Additionally, there are coincidences in dates and in the process of changing power in regard to the facts of the Russian revolution and the events of the book. According to the words of many historians, the main causes and issues of the Russian revolution were the wrong choice of the people and the lies of the new rulers (Masson 308). Thus, neither the new state nor the old one had the purpose to help the people and make their lives better. Moreover, most people opted for a totalitarian regime because they did not have enough information about what it was and how it would affect their lives. All these factors can be compared with what was described in the analysis of Animal Farm. Similar to the events of the Russian revolution, the characters of the book are ignorant, politically inactive, and their new pig rulers only think about their own welfare and wealth and neglect the desire of other animals for a better life.
At the same time, it is important to note that the plot of the book develops in the same order in which the Russian revolution occurred. First of all, George Orwell writes that the rebellion of animals on the farm begins with a battle against farmers, the battle of the barn, and the seizure of power by pigs, which require everyone to work more for the well-being of the farm without people. The Russian revolution also began with the forcible seizure of power by the tsar and the slogans that all people should belong to the working class. Secondly, George Orwell creates a conflict between the two main rulers, Snowball and Napoleon, which may remind the reader about the disagreements that subsequently occurred between Trotsky and Stalin. Subsequently, the reader can also learn about Snowball’s escape, the help of dogs to Napoleon, the large construction on the farm, and the final deal with Pilkington. All these events can also be correlated with the events that were happening in the Soviet Union. The events in the book occur in the same order as Lenin’s death, the appearance of the secret police, the beginning of industrialization, and the treaty with Hitler. In this way, George Orwell describes the events of the Russian revolution using satire and fairy-tale characters in order to convey his thought.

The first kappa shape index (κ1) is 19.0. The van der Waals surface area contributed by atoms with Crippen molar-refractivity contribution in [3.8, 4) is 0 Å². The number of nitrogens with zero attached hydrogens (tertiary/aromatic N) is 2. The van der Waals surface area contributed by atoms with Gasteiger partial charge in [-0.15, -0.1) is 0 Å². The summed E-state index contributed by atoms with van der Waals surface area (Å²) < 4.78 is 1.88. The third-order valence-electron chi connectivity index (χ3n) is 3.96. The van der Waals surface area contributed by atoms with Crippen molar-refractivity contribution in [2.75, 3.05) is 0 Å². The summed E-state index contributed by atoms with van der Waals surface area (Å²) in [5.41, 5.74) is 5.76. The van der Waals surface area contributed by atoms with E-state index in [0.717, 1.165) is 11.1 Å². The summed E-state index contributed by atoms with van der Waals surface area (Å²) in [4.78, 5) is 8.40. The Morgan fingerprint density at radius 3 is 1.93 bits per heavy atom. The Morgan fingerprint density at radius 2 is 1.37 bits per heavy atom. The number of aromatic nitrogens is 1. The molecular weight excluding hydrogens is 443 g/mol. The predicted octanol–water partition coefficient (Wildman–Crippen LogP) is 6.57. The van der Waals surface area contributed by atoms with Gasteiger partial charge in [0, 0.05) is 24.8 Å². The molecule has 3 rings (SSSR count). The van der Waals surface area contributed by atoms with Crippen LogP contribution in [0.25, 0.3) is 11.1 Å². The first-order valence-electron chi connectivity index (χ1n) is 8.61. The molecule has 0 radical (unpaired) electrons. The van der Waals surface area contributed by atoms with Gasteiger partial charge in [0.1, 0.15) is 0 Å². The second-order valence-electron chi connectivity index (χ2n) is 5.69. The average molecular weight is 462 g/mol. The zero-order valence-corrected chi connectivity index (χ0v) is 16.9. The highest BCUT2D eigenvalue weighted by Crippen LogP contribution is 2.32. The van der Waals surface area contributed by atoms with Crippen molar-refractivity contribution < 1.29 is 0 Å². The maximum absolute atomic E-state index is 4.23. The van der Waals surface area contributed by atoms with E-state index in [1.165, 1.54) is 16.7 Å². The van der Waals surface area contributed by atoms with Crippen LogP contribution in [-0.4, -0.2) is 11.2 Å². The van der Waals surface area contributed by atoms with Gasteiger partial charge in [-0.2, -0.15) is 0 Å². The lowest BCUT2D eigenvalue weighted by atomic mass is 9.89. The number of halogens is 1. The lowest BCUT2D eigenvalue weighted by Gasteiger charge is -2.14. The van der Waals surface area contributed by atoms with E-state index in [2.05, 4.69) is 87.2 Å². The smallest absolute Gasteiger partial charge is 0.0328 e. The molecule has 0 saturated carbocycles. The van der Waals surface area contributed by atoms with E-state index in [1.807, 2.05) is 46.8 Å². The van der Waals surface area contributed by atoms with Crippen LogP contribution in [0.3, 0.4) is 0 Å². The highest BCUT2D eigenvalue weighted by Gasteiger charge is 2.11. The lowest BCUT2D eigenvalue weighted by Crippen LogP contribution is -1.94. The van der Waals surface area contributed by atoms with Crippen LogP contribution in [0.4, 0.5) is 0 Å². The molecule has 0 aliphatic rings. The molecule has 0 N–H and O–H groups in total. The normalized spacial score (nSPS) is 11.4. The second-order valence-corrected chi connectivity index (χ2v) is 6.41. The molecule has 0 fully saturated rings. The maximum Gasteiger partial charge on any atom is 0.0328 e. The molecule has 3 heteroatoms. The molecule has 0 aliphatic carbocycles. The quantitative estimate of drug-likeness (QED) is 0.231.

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In conclusion, George Orwell’s novel Animal Farm is one of the major works that analyze the lives of people in a totalitarian regime. The use of a pseudonym and a fairy-tale motive in this serious book helps the author not only to convey information about the events of the Russian revolution reliably but also allows him to use the satire to describe the heroes and the situation. Through the story of animals, Animal Farm describes the problems that existed in the USSR, particularly the lies of the rulers, misunderstandings in the field of political education, propaganda, tyranny, and other aspects that adversely affected people’s lives. In this way, this book not only analyzes the events of the animal revolution in the same sequence in which the Russian revolution occurred but also investigates the reasons why people have chosen a wrong path for the development of the country.